Violence Changes Fortunes Of Storied Baghdad Street
Monday, September 18, 2006
BAGHDAD -- A silence has fallen upon Mutanabi Street.
In the buttery sunlight, faded billboards hang from old buildings. Iron gates seal entrances to bookstores and stationery shops. On this Friday, like the past 13 Fridays, the violence has taken its toll. There is not a customer around, only ghosts.
Perched on a red chair outside a closet-sized bookshop, the only one open, Naim al-Shatri is nearly in tears. Short, with thin gray hair and dark, brooding eyes, his voice is grim. This is normally his busiest day, but he hasn't had a single sale. A curfew is approaching.
Soon, his sobs break the stillness. "Is this Iraq?" he asked no one in particular, pointing at the gritty, trash-covered street as the scent of rotting paper and sewage mingled in the air.
It is a question many of the booksellers on Mutanabi Street are asking. Here, in the intellectual ground zero of Baghdad, they are the guardians of a literary tradition that has survived empire and colonialism, monarchy and dictatorship. In the heady days after the U.S.-led invasion, Mutanabi Street pulsed with the promise of freedom.
Now, in the fourth year of war, it is a shadow of its revered past. Many of the original booksellers have been forced to shut down. Others have been arrested, kidnapped or killed, or have fled Iraq. "We are walking with our coffins in our hands," said Mohammad al-Hayawi, the owner of the Renaissance book store, one of the street's oldest shops. "Nothing in Iraq is guaranteed anymore."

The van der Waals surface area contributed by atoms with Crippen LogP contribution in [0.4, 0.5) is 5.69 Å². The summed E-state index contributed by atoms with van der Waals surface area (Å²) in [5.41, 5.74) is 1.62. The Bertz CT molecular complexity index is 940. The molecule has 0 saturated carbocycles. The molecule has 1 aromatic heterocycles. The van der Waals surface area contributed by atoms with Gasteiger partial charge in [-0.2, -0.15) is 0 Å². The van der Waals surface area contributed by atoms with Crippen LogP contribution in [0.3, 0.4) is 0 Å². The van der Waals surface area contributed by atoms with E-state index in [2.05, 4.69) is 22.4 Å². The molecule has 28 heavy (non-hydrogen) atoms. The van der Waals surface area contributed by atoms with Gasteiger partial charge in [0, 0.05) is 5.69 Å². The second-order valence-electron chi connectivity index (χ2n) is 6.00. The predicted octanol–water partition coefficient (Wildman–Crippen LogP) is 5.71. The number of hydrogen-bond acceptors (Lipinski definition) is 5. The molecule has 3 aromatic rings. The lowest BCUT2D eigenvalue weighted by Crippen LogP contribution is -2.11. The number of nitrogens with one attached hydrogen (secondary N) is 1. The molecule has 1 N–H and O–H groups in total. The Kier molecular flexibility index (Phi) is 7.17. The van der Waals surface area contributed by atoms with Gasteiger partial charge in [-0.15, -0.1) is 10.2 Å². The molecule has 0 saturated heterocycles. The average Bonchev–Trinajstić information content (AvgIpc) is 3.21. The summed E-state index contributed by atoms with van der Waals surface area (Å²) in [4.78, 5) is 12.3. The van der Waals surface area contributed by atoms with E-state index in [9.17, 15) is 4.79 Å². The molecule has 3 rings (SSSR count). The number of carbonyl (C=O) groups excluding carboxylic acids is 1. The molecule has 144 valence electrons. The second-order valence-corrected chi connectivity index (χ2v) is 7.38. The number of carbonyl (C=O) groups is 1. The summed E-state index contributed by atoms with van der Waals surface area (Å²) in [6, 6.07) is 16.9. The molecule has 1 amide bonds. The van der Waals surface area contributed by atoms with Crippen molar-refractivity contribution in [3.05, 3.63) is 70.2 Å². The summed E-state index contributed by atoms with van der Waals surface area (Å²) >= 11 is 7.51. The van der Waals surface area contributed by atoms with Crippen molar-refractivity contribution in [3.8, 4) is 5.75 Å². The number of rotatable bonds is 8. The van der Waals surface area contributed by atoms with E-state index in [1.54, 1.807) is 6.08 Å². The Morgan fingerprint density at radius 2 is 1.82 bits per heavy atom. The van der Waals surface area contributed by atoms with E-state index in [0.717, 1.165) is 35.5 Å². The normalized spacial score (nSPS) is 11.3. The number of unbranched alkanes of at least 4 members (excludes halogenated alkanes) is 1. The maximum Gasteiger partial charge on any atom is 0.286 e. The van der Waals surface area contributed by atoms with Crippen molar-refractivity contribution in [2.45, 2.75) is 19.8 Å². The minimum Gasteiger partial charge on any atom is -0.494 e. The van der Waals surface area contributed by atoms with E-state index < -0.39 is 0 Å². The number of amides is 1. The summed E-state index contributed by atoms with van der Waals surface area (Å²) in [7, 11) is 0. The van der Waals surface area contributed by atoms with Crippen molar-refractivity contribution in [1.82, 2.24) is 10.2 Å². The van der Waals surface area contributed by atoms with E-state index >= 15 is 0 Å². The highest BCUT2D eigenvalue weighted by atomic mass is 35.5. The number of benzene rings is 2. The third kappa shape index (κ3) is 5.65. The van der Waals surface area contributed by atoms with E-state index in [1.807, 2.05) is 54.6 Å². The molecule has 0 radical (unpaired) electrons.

In a city known across the Arab world for its love affair with books, such emotions reflect the decline of a vibrant community. For the residents of Baghdad, Mutanabi Street is a link to their city's past glory, less a place than an extension of their souls.
"It is the lungs that I breathe with," said Zaien Ahmad al-Nakshabandi, another bookseller. "I'm choked now."
Three months ago, the government imposed the midday curfew on Islam's holiest day to stop attacks on mosques. That was a major setback for Mutanabi Street, named after a 10th-century poet. For most Iraqis, Friday is their only day off from work and a time to head to the book market.
In earlier days, a multiethnic stew of secondhand booksellers would lay their wares out and carefully swipe the dust off. Inside the famed Shahbandar cafe, intellectuals would gather to wax about politics and culture over cups of tar-black coffee and glasses of lemon tea, even during the most repressed of times.
Under former Iraqi president Saddam Hussein, Mutanabi Street was the nexus for resistance and freewheeling debates, where underground writers published illegal books that denounced Hussein.
"I wish you could see how it used to be on Fridays," Shatri spoke before he broke down in tears. "You could not even walk. The whole street was filled with books and people. Mutanabi Street is a part of how great Baghdad is."